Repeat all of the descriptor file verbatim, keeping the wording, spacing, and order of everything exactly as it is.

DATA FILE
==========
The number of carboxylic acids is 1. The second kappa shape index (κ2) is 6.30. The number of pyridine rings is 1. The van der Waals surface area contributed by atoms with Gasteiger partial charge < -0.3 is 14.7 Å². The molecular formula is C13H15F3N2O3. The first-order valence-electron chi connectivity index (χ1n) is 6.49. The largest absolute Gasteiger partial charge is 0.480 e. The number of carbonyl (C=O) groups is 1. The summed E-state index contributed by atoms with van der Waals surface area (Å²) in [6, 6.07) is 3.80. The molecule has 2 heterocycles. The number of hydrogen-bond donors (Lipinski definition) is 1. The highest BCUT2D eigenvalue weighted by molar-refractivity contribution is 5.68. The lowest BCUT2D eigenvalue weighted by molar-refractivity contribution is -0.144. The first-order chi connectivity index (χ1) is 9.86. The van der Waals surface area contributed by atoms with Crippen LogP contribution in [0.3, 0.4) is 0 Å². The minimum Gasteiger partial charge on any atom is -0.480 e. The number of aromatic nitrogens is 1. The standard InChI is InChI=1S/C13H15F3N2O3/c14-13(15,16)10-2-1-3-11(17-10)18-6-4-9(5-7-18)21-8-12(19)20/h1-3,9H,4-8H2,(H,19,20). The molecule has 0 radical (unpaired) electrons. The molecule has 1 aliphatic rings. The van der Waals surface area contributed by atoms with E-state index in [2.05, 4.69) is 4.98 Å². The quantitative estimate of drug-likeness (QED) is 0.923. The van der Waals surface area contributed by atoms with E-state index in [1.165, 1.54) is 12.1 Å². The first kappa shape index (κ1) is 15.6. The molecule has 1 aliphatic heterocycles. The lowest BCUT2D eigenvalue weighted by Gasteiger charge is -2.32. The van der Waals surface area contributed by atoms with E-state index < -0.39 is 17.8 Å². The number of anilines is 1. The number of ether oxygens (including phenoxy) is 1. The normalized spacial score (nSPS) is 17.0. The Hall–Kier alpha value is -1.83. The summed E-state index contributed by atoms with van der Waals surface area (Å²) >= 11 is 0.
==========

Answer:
The number of carboxylic acids is 1. The second kappa shape index (κ2) is 6.30. The number of pyridine rings is 1. The van der Waals surface area contributed by atoms with Gasteiger partial charge < -0.3 is 14.7 Å². The molecular formula is C13H15F3N2O3. The first-order valence-electron chi connectivity index (χ1n) is 6.49. The largest absolute Gasteiger partial charge is 0.480 e. The number of carbonyl (C=O) groups is 1. The summed E-state index contributed by atoms with van der Waals surface area (Å²) in [6, 6.07) is 3.80. The molecule has 2 heterocycles. The number of hydrogen-bond donors (Lipinski definition) is 1. The highest BCUT2D eigenvalue weighted by molar-refractivity contribution is 5.68. The lowest BCUT2D eigenvalue weighted by molar-refractivity contribution is -0.144. The first-order chi connectivity index (χ1) is 9.86. The van der Waals surface area contributed by atoms with Crippen LogP contribution in [0.3, 0.4) is 0 Å². The minimum Gasteiger partial charge on any atom is -0.480 e. The number of aromatic nitrogens is 1. The standard InChI is InChI=1S/C13H15F3N2O3/c14-13(15,16)10-2-1-3-11(17-10)18-6-4-9(5-7-18)21-8-12(19)20/h1-3,9H,4-8H2,(H,19,20). The molecule has 0 radical (unpaired) electrons. The molecule has 1 aliphatic rings. The van der Waals surface area contributed by atoms with E-state index in [2.05, 4.69) is 4.98 Å². The quantitative estimate of drug-likeness (QED) is 0.923. The van der Waals surface area contributed by atoms with E-state index in [1.165, 1.54) is 12.1 Å². The first kappa shape index (κ1) is 15.6. The molecule has 1 aliphatic heterocycles. The lowest BCUT2D eigenvalue weighted by Gasteiger charge is -2.32. The van der Waals surface area contributed by atoms with E-state index < -0.39 is 17.8 Å². The number of anilines is 1. The number of ether oxygens (including phenoxy) is 1. The normalized spacial score (nSPS) is 17.0. The Hall–Kier alpha value is -1.83. The summed E-state index contributed by atoms with van der Waals surface area (Å²) >= 11 is 0.